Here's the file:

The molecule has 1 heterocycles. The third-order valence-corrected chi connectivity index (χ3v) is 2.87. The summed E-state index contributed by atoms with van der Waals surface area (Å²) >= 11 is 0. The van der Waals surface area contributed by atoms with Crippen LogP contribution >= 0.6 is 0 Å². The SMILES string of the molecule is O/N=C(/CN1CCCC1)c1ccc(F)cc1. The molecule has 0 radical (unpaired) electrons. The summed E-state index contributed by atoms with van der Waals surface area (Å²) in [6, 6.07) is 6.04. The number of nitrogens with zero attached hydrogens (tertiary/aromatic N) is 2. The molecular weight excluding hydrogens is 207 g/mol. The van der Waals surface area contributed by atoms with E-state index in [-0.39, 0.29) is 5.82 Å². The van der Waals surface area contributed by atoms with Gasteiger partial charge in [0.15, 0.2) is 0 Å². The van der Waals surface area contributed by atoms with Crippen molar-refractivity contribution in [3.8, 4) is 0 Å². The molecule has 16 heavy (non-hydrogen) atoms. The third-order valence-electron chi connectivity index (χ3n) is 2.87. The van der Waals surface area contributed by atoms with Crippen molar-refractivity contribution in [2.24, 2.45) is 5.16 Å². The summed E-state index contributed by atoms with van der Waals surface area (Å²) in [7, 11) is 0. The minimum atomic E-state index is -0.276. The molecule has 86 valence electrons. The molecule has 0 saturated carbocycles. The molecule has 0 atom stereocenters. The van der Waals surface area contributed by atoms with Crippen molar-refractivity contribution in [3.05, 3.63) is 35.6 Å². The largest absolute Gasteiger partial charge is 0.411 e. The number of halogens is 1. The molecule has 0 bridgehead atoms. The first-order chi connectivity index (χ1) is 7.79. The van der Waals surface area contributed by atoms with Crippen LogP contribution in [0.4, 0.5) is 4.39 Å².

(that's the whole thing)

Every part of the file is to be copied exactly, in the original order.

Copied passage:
The molecule has 1 heterocycles. The third-order valence-corrected chi connectivity index (χ3v) is 2.87. The summed E-state index contributed by atoms with van der Waals surface area (Å²) >= 11 is 0. The van der Waals surface area contributed by atoms with Crippen LogP contribution >= 0.6 is 0 Å². The SMILES string of the molecule is O/N=C(/CN1CCCC1)c1ccc(F)cc1. The molecule has 0 radical (unpaired) electrons. The summed E-state index contributed by atoms with van der Waals surface area (Å²) in [6, 6.07) is 6.04. The number of nitrogens with zero attached hydrogens (tertiary/aromatic N) is 2. The molecular weight excluding hydrogens is 207 g/mol. The van der Waals surface area contributed by atoms with E-state index in [-0.39, 0.29) is 5.82 Å². The van der Waals surface area contributed by atoms with Gasteiger partial charge in [0.15, 0.2) is 0 Å². The van der Waals surface area contributed by atoms with Crippen molar-refractivity contribution in [3.8, 4) is 0 Å². The molecule has 16 heavy (non-hydrogen) atoms. The third-order valence-electron chi connectivity index (χ3n) is 2.87. The van der Waals surface area contributed by atoms with Crippen molar-refractivity contribution in [2.24, 2.45) is 5.16 Å². The summed E-state index contributed by atoms with van der Waals surface area (Å²) in [7, 11) is 0. The minimum atomic E-state index is -0.276. The molecule has 86 valence electrons. The molecule has 0 saturated carbocycles. The molecule has 0 atom stereocenters. The van der Waals surface area contributed by atoms with Crippen molar-refractivity contribution in [3.05, 3.63) is 35.6 Å². The largest absolute Gasteiger partial charge is 0.411 e. The number of halogens is 1. The molecule has 0 bridgehead atoms. The first-order chi connectivity index (χ1) is 7.79. The van der Waals surface area contributed by atoms with Crippen LogP contribution in [0.4, 0.5) is 4.39 Å².